Criminal investigation is an applied science that involves the study of facts, used to identify, locate and prove the guilt of an accused criminal.
Applied science is a discipline of science that applies existing scientific knowledge to develop more practical applications, like technology or inventions.
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A complete criminal investigation can include searching, interviews, interrogations, evidence collection and preservation and various methods of investigation.
Interrogation is interviewing as commonly employed by law enforcement officers, military personnel, and intelligence agencies with the goal of eliciting useful information.
An interview is a conversation where questions are asked and answers are given.
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Modern-day criminal investigations commonly employ many modern scientific techniques known collectively as forensic science.
Forensic science is the application of science to criminal and civil laws, mainly—on the criminal side—during criminal investigation, as governed by the legal standards of admissible evidence and criminal procedure.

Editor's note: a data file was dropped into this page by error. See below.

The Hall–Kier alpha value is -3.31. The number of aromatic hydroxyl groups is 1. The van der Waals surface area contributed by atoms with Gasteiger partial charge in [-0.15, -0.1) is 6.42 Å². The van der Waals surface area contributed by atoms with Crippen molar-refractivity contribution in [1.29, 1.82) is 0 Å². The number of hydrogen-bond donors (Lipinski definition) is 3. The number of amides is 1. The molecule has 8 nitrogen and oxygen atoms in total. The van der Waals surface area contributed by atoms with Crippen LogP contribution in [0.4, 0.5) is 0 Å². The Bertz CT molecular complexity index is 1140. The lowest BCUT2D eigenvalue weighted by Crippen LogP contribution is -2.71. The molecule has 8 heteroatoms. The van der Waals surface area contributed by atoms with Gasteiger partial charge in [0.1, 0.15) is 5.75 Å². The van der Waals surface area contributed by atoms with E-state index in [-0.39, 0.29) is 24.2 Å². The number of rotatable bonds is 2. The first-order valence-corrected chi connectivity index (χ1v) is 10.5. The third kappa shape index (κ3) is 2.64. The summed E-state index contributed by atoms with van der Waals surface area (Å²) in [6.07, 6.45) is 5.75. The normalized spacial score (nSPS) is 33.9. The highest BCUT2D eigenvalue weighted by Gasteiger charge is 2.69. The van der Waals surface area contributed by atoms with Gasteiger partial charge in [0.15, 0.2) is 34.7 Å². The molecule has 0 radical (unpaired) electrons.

Criminal investigation is an ancient science that may have roots as far back as c. 1700 BCE in the writings of the Code of Hammurabi.
The Code of Hammurabi is a well-preserved Babylonian law code of ancient Mesopotamia, dating back to about 1754 BC.
In the code it is suggested that both the accuser and the accused had the right to present evidence they collected.
In the modern era criminal investigations are most often done by government police forces.
Private investigators are also commonly hired to complete or assist in criminal investigations.
A private investigator, a private detective, or inquiry agent, is a person who can be hired by individuals or groups to undertake investigatory law services.
An early recorded professional criminal investigator was the English constable.
Around 1250 CE it was recorded that the constable was to "...
matters of fact, not matters of judgment and law."